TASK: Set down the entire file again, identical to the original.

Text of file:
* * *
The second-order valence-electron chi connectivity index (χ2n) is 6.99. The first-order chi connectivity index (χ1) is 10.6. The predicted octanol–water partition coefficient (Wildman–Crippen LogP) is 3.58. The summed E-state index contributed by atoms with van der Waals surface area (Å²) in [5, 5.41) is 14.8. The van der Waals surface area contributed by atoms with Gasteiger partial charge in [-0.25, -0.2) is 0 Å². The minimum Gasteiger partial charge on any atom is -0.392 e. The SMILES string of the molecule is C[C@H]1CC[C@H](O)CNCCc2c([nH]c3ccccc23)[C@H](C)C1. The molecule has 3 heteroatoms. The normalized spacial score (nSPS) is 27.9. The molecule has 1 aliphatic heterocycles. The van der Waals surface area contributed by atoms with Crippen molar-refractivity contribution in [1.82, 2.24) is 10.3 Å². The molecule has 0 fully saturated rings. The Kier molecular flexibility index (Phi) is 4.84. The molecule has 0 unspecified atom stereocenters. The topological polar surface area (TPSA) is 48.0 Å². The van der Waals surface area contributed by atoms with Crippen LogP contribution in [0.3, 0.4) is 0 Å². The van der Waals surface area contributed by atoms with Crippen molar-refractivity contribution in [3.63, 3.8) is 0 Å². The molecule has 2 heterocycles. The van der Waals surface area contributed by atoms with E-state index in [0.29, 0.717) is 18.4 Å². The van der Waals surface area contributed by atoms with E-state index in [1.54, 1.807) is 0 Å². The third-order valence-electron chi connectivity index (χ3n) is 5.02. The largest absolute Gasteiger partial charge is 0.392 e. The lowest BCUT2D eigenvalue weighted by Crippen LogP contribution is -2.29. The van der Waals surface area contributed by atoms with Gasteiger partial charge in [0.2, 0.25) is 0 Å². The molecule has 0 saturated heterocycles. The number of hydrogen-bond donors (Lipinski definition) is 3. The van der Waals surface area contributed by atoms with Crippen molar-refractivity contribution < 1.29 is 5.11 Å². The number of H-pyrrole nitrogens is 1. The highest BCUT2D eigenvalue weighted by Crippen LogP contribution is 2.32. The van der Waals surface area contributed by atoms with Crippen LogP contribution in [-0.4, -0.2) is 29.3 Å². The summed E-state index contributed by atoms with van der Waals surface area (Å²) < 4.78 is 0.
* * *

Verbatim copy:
The second-order valence-electron chi connectivity index (χ2n) is 6.99. The first-order chi connectivity index (χ1) is 10.6. The predicted octanol–water partition coefficient (Wildman–Crippen LogP) is 3.58. The summed E-state index contributed by atoms with van der Waals surface area (Å²) in [5, 5.41) is 14.8. The van der Waals surface area contributed by atoms with Gasteiger partial charge in [-0.25, -0.2) is 0 Å². The minimum Gasteiger partial charge on any atom is -0.392 e. The SMILES string of the molecule is C[C@H]1CC[C@H](O)CNCCc2c([nH]c3ccccc23)[C@H](C)C1. The molecule has 3 heteroatoms. The normalized spacial score (nSPS) is 27.9. The molecule has 1 aliphatic heterocycles. The van der Waals surface area contributed by atoms with Crippen molar-refractivity contribution in [1.82, 2.24) is 10.3 Å². The molecule has 0 fully saturated rings. The Kier molecular flexibility index (Phi) is 4.84. The molecule has 0 unspecified atom stereocenters. The topological polar surface area (TPSA) is 48.0 Å². The van der Waals surface area contributed by atoms with Crippen LogP contribution in [0.3, 0.4) is 0 Å². The van der Waals surface area contributed by atoms with Crippen molar-refractivity contribution in [3.63, 3.8) is 0 Å². The molecule has 2 heterocycles. The van der Waals surface area contributed by atoms with E-state index in [0.29, 0.717) is 18.4 Å². The van der Waals surface area contributed by atoms with E-state index in [1.54, 1.807) is 0 Å². The third-order valence-electron chi connectivity index (χ3n) is 5.02. The largest absolute Gasteiger partial charge is 0.392 e. The lowest BCUT2D eigenvalue weighted by Crippen LogP contribution is -2.29. The van der Waals surface area contributed by atoms with Gasteiger partial charge in [0.2, 0.25) is 0 Å². The molecule has 0 saturated heterocycles. The number of hydrogen-bond donors (Lipinski definition) is 3. The van der Waals surface area contributed by atoms with Crippen molar-refractivity contribution < 1.29 is 5.11 Å². The number of H-pyrrole nitrogens is 1. The highest BCUT2D eigenvalue weighted by Crippen LogP contribution is 2.32. The van der Waals surface area contributed by atoms with Crippen LogP contribution in [-0.4, -0.2) is 29.3 Å². The summed E-state index contributed by atoms with van der Waals surface area (Å²) < 4.78 is 0.